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Danny Ainge says if the Boston Celtics keep improving, he'd love to make the playoffs

Russ Isabella-USA TODAY Sports

With a 16-29 record, you'd think that the Boston Celtics would be completely out of the postseason race, but they are only 2.5 games back from holding a seed in the Eastern Conference playoffs. After a semi-successful West Coast road trip against some of the NBA's best teams, some fans are hoping off of the tank and onto the playoff train.

But the Celtics are still only 4 games better than the 5th-worst team in the league. There is just not much separating them from having a possible top-5 pick and from being in the playoffs. Danny Ainge was recently asked about the spot the team is in by CSNNE's A. Sherrod Blakely:

If C's keep improving, Ainge "would love" to make playoffs
So I asked him if he would like to see the Celtics in the playoffs this year?

"That depends," Ainge, Boston’s president of basketball operations, told "I would love to see our team in the playoffs, but I don’t want to see us back into the playoffs with a really bad record and not even have a fighting chance. If our team can keep getting better by developing, if we can make some deals at the trade deadline that put us in position to actually get into the playoffs and have a chance to win a playoff series, I think that would be a lot of fun.

Ainge added, "Those are things we’re trying to do. We’re trying to speed up our process of becoming a better team all the time."

That response is as honest as it gets, which I appreciate from Ainge. As far as I'm concerned he hit the nail on the head, because as it stands I think the Celtics would get blown away by Atlanta in a 7-game series, and maybe they'd steal one game against Toronto or Washington.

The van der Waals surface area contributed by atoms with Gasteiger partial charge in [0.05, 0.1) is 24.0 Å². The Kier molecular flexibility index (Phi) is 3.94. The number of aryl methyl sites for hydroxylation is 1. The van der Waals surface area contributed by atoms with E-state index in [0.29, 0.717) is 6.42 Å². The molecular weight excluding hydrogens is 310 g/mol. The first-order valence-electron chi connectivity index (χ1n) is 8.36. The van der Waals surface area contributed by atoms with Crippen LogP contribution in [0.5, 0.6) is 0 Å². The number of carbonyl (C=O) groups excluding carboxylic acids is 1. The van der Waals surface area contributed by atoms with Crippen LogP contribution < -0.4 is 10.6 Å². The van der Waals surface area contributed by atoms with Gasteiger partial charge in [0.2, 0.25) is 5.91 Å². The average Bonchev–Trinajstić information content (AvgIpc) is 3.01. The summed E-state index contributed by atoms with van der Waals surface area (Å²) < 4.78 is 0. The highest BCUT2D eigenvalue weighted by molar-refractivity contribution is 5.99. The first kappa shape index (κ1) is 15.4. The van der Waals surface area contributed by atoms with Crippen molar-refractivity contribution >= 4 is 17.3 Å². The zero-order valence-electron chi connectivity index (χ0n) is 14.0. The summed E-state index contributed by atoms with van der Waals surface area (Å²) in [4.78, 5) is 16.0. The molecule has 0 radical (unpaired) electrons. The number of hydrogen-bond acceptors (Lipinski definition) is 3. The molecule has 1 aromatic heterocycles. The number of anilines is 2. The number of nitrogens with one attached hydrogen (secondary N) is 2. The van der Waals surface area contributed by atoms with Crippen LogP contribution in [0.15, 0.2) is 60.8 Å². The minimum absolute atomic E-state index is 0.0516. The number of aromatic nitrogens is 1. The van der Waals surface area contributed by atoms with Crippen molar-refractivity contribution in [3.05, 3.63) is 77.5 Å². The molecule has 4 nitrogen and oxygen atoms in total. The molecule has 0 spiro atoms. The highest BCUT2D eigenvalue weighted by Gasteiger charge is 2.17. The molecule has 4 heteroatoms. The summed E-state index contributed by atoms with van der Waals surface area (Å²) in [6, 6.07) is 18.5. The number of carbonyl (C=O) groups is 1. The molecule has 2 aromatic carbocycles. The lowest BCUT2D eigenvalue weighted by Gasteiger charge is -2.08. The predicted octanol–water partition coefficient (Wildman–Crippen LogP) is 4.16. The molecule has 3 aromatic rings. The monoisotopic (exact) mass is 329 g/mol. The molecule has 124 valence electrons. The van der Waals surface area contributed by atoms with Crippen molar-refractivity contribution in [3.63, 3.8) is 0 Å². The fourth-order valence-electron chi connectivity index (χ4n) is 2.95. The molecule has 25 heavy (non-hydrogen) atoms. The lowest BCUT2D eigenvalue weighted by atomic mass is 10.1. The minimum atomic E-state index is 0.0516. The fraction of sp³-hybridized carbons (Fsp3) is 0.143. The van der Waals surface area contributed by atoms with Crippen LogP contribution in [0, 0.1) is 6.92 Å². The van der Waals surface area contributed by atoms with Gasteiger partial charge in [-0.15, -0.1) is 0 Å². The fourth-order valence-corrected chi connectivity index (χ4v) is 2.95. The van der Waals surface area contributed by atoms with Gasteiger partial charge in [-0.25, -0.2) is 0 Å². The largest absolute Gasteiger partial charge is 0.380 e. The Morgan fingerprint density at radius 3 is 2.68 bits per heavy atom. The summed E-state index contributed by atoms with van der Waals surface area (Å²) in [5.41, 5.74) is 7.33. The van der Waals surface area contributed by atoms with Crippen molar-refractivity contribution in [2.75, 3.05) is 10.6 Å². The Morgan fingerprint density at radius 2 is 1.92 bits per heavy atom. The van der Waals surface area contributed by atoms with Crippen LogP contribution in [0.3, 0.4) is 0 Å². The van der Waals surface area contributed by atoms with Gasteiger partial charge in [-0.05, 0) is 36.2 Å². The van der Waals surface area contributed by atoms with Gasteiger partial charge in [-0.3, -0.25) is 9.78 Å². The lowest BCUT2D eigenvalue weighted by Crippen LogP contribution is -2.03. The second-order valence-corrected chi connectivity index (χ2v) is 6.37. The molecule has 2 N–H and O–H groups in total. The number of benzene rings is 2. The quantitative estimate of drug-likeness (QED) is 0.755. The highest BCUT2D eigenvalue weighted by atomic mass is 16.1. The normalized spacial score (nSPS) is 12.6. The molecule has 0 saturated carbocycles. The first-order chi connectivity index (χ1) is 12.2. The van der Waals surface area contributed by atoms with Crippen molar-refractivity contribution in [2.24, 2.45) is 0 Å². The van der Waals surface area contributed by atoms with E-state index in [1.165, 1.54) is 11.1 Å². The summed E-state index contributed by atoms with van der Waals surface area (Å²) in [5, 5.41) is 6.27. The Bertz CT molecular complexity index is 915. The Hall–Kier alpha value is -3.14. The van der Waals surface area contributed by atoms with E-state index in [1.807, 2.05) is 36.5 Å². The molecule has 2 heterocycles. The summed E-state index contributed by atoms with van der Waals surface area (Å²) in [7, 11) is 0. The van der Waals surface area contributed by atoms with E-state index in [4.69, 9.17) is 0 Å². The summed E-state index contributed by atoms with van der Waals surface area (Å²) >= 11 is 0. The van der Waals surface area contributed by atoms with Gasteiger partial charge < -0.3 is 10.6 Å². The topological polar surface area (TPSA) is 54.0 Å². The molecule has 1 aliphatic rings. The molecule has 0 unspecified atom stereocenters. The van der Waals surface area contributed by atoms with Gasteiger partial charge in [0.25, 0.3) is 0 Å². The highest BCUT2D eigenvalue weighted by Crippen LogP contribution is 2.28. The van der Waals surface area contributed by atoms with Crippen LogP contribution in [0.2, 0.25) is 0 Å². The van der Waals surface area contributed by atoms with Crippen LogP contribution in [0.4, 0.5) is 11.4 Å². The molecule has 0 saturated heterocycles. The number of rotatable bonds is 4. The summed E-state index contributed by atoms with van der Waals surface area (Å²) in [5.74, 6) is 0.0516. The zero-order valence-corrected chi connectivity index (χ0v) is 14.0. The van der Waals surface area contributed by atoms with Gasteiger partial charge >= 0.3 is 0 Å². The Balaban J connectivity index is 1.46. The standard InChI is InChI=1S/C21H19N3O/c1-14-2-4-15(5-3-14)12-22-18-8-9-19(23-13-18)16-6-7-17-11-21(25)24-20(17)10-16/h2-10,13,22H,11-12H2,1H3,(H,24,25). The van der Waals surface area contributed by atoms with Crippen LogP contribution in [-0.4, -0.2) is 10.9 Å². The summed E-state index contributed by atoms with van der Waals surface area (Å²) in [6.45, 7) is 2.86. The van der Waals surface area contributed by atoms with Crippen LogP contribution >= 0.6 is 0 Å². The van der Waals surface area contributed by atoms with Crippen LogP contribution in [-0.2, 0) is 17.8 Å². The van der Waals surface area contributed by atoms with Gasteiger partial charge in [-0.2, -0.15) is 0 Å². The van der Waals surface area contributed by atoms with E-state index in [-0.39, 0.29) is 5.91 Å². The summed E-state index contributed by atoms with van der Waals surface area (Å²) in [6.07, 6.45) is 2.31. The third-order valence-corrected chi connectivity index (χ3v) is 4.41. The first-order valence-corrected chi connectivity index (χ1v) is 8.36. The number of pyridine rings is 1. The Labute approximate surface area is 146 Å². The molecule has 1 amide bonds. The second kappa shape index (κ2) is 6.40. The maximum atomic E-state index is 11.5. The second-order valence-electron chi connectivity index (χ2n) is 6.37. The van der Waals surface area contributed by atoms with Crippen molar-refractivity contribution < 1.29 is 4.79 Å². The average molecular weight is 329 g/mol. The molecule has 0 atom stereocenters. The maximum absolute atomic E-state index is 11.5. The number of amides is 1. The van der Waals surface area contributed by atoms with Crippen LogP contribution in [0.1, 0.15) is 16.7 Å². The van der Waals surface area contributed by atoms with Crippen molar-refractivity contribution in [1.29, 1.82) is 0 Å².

Sure, the Celtics were extremely competitive against terrific Western Conference teams like Houston, Golden State, and Portland, but don't Celtics fans remember being on that side of things? Often times some of the great Big 3 era teams would play down to the opponent, which could've been the case on the road trip.

I don't intend to take any credit away from what the Celtics accomplished over the trip -- because the grit they showed is one reason why I enjoy watching this roster -- but it's worth pointing out that those types of teams just naturally don't view them as real threats.

And it's obvious that Ainge feels that way too, otherwise he wouldn't have said what he said.

Ainge later told CSNNE that regardless of the team's approach at the trade deadline, the Celtics must learn how to win.

If C's keep improving, Ainge "would love" to make playoffs
"You always have to be looking long term and short term," Ainge said. "You can't just manage one without the other. It's always a juggling act, for sure. They're both equally important. You have to create a culture, you have to create credibility with your organization and your staff and trust. You have to see how players, how they perform. They have to learn how to win. You can't just flip a switch and ‘now let's try to win. You have to learn how to win in this league."

This is precisely the same topic I discussed in an article after Boston's two-game winning streak last week. I wrote about how the players are learning how to trust each other, and how that is a key ingredient in building a healthy winning culture, like it is with any relationship in life.

I don't believe that "winning more than losing" is necessary in learning "how to win," but I certainly think this young Celtics roster must experience winning. Those close losses against Houston and Golden State will help build trust, confidence, and a winning atmosphere, but the actual wins against teams like Portland are necessary to emphasize any positive lessons learned in losses.

Danny Ainge just gets it. This team isn't good enough to win a playoff series, but if a quick-fix opportunity comes before the February 19 trade deadline, they'll be in a position to make the move and suddenly become a dark horse in the Eastern Conference.

And if none of those chances come along, then they could go the other way and trade veterans away to contenders. Regardless of what happens, the Boston Celtics are in a prime position going forward with so many valuable assets in their possession.

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